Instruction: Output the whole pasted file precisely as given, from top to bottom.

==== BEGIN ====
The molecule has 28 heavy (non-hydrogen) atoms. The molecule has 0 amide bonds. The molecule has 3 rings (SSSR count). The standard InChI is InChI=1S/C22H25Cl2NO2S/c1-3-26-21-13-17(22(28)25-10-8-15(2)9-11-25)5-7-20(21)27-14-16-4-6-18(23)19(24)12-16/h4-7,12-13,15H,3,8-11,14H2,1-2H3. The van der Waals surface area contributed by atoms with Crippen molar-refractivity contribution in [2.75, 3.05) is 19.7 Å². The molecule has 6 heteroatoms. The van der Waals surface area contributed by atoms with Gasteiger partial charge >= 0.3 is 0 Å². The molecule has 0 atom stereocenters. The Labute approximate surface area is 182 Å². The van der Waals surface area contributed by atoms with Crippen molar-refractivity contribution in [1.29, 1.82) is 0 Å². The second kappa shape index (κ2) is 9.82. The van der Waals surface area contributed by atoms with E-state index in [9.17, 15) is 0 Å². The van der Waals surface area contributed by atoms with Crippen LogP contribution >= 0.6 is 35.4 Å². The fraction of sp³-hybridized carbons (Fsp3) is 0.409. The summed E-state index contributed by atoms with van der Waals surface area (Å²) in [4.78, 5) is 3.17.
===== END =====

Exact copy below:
The molecule has 28 heavy (non-hydrogen) atoms. The molecule has 0 amide bonds. The molecule has 3 rings (SSSR count). The standard InChI is InChI=1S/C22H25Cl2NO2S/c1-3-26-21-13-17(22(28)25-10-8-15(2)9-11-25)5-7-20(21)27-14-16-4-6-18(23)19(24)12-16/h4-7,12-13,15H,3,8-11,14H2,1-2H3. The van der Waals surface area contributed by atoms with Crippen molar-refractivity contribution in [2.75, 3.05) is 19.7 Å². The molecule has 6 heteroatoms. The van der Waals surface area contributed by atoms with Gasteiger partial charge >= 0.3 is 0 Å². The molecule has 0 atom stereocenters. The Labute approximate surface area is 182 Å². The van der Waals surface area contributed by atoms with Crippen molar-refractivity contribution in [1.29, 1.82) is 0 Å². The second kappa shape index (κ2) is 9.82. The van der Waals surface area contributed by atoms with E-state index in [9.17, 15) is 0 Å². The van der Waals surface area contributed by atoms with Crippen LogP contribution >= 0.6 is 35.4 Å². The fraction of sp³-hybridized carbons (Fsp3) is 0.409. The summed E-state index contributed by atoms with van der Waals surface area (Å²) in [4.78, 5) is 3.17.